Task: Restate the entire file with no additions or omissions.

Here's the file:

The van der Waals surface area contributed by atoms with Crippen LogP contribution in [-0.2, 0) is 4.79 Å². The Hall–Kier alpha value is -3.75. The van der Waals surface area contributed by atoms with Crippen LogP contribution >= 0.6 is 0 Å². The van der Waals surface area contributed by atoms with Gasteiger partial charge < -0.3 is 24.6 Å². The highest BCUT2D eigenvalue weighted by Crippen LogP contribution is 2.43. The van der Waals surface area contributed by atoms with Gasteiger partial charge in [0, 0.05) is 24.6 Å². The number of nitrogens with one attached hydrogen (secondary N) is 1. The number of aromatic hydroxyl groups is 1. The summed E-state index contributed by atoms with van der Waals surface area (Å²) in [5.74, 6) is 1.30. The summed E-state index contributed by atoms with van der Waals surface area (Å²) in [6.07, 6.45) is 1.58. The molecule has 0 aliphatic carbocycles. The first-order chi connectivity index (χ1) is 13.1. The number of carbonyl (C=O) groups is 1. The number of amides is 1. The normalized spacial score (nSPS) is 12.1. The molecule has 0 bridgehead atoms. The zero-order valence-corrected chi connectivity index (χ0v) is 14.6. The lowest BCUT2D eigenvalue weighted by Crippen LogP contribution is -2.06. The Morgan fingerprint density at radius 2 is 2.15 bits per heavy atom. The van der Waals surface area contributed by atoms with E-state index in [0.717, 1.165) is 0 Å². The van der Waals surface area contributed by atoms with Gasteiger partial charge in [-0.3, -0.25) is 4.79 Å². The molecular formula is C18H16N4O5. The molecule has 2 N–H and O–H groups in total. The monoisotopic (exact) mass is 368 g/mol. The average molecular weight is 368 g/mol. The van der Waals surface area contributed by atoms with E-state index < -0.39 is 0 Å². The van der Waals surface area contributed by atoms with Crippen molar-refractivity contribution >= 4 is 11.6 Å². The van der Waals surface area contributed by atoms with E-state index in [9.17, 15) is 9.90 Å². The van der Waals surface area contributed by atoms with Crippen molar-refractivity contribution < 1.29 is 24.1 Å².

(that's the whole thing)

The van der Waals surface area contributed by atoms with Crippen LogP contribution in [-0.2, 0) is 4.79 Å². The Hall–Kier alpha value is -3.75. The van der Waals surface area contributed by atoms with Crippen LogP contribution >= 0.6 is 0 Å². The van der Waals surface area contributed by atoms with Gasteiger partial charge < -0.3 is 24.6 Å². The highest BCUT2D eigenvalue weighted by Crippen LogP contribution is 2.43. The van der Waals surface area contributed by atoms with Gasteiger partial charge in [0, 0.05) is 24.6 Å². The number of nitrogens with one attached hydrogen (secondary N) is 1. The number of aromatic hydroxyl groups is 1. The summed E-state index contributed by atoms with van der Waals surface area (Å²) in [5.74, 6) is 1.30. The summed E-state index contributed by atoms with van der Waals surface area (Å²) in [6.07, 6.45) is 1.58. The molecule has 0 aliphatic carbocycles. The first-order chi connectivity index (χ1) is 13.1. The number of carbonyl (C=O) groups is 1. The number of amides is 1. The normalized spacial score (nSPS) is 12.1. The molecule has 0 bridgehead atoms. The zero-order valence-corrected chi connectivity index (χ0v) is 14.6. The lowest BCUT2D eigenvalue weighted by Crippen LogP contribution is -2.06. The Morgan fingerprint density at radius 2 is 2.15 bits per heavy atom. The van der Waals surface area contributed by atoms with E-state index in [0.717, 1.165) is 0 Å². The van der Waals surface area contributed by atoms with Gasteiger partial charge in [-0.3, -0.25) is 4.79 Å². The molecular formula is C18H16N4O5. The molecule has 2 N–H and O–H groups in total. The monoisotopic (exact) mass is 368 g/mol. The average molecular weight is 368 g/mol. The van der Waals surface area contributed by atoms with E-state index < -0.39 is 0 Å². The van der Waals surface area contributed by atoms with Crippen molar-refractivity contribution >= 4 is 11.6 Å². The van der Waals surface area contributed by atoms with E-state index in [9.17, 15) is 9.90 Å². The van der Waals surface area contributed by atoms with Crippen molar-refractivity contribution < 1.29 is 24.1 Å².